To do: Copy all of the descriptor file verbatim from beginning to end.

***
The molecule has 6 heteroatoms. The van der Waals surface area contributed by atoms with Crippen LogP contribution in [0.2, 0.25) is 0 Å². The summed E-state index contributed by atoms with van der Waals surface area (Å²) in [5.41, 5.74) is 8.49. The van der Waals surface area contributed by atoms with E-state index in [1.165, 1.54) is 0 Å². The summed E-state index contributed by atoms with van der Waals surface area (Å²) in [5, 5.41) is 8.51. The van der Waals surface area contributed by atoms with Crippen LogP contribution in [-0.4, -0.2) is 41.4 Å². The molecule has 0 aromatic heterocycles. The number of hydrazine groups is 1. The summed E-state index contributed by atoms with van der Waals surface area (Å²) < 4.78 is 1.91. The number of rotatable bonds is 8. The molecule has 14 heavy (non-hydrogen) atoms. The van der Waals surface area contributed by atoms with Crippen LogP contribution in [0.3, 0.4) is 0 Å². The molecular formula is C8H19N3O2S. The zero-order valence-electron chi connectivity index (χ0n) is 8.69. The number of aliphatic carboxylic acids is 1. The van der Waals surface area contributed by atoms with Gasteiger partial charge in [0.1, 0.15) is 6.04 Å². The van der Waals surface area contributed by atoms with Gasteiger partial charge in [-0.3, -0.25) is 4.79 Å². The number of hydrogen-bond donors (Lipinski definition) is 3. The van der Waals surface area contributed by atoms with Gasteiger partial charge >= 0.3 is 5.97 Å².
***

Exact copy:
The molecule has 6 heteroatoms. The van der Waals surface area contributed by atoms with Crippen LogP contribution in [0.2, 0.25) is 0 Å². The summed E-state index contributed by atoms with van der Waals surface area (Å²) in [5.41, 5.74) is 8.49. The van der Waals surface area contributed by atoms with E-state index in [1.165, 1.54) is 0 Å². The summed E-state index contributed by atoms with van der Waals surface area (Å²) in [5, 5.41) is 8.51. The van der Waals surface area contributed by atoms with Crippen LogP contribution in [-0.4, -0.2) is 41.4 Å². The molecule has 0 aromatic heterocycles. The number of hydrazine groups is 1. The summed E-state index contributed by atoms with van der Waals surface area (Å²) < 4.78 is 1.91. The number of rotatable bonds is 8. The molecule has 14 heavy (non-hydrogen) atoms. The van der Waals surface area contributed by atoms with Crippen LogP contribution in [0.3, 0.4) is 0 Å². The molecular formula is C8H19N3O2S. The zero-order valence-electron chi connectivity index (χ0n) is 8.69. The number of aliphatic carboxylic acids is 1. The van der Waals surface area contributed by atoms with Gasteiger partial charge in [0.1, 0.15) is 6.04 Å². The van der Waals surface area contributed by atoms with Gasteiger partial charge in [-0.3, -0.25) is 4.79 Å². The number of hydrogen-bond donors (Lipinski definition) is 3. The van der Waals surface area contributed by atoms with Gasteiger partial charge >= 0.3 is 5.97 Å².